“You can start by getting back on the road. And get more speed out of this rig. Go the speed limit at least. Then I need money and maybe this truck, I ain’t decided yet.”

“I ain’t got much money.”

“I guess we’ll see about that.”

“You ain’t gonna get fair in this truck, neither.”

“I ain’t worried about it.”

The old man swiveled his head toward Benson again. His lenses twinkled in the strong sunlight reflected in the rearview mirror. “Whatcha do, fella, escape from the pen?”

“Dontcha worry about me and the fucking pen. And quit your staring at me, wouldja? Just shut up and drive. I told you to get going.”

The old man pulled the truck back out onto the road, taking his sweet time with all his gear-shifting again. He took one long last look in the mirror as they moved off.

“That’s your farm, huh?” the kid asked.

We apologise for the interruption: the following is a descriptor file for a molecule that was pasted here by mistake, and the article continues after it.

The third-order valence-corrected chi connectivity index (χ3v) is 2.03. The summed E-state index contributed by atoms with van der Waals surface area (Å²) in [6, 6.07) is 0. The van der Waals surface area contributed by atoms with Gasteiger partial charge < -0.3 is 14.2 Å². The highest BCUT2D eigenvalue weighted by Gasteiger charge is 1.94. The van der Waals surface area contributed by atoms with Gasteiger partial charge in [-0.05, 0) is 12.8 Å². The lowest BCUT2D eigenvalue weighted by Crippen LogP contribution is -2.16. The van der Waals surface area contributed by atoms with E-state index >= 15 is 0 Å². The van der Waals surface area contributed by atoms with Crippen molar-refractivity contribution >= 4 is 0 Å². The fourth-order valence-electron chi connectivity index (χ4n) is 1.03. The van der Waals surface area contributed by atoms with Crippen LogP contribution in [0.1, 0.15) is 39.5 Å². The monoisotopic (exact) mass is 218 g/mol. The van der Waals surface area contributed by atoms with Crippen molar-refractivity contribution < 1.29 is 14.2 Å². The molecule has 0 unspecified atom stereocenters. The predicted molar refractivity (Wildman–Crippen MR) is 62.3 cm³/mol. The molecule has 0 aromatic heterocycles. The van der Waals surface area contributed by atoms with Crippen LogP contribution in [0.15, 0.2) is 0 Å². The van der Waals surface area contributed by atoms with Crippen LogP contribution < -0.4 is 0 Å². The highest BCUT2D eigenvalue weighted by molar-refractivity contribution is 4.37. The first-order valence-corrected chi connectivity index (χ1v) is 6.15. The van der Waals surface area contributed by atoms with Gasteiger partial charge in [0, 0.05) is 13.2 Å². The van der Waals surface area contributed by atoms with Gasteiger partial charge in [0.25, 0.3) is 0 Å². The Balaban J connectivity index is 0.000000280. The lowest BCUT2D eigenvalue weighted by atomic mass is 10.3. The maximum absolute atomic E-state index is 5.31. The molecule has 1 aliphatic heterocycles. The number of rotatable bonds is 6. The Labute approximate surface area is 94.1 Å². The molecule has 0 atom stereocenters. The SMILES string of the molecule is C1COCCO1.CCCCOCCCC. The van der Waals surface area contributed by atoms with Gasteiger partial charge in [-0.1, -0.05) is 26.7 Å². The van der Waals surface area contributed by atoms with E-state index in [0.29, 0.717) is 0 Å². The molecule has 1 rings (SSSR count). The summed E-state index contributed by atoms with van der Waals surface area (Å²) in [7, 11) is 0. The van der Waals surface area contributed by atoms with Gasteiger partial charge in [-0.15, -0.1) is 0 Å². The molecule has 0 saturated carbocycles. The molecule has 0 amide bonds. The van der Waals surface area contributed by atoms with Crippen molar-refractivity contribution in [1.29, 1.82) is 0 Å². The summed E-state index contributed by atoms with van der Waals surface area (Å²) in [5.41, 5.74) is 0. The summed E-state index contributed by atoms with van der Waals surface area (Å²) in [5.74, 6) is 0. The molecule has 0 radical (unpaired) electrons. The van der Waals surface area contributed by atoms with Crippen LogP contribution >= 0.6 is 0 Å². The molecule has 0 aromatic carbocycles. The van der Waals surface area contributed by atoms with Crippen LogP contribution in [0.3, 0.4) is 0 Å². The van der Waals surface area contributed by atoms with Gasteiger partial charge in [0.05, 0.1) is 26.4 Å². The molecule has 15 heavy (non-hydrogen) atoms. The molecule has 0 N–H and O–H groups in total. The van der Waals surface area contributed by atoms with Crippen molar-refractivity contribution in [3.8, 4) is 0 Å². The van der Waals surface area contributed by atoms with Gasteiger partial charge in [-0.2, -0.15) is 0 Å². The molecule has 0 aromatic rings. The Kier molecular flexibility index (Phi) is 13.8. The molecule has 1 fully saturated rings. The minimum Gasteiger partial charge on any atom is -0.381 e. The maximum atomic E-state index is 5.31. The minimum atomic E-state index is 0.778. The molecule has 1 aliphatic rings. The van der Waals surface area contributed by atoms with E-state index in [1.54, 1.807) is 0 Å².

“The Farnham Farm. Don’t look too thriving, if you ask me.”

Farnham didn’t answer. They rode in silence for a while. The kid’s heart was beating fast, but he felt feathery high and in complete command of the situation.

Then the old man started to chuckled to himself. It was a low, throaty, papery sound. It kind of gave the kid the creeps.

“Been in the pen myself once, ay-yuh,” the old man began. His voice was high and reedy. “Drunk and disorderly, it twas. On account of a pint of liquor, don’t rightly recall the what. I din’t deny it, not to the sheriff who brung me in nor the judge. Jest paid my fine the next day and that was all there was to it.”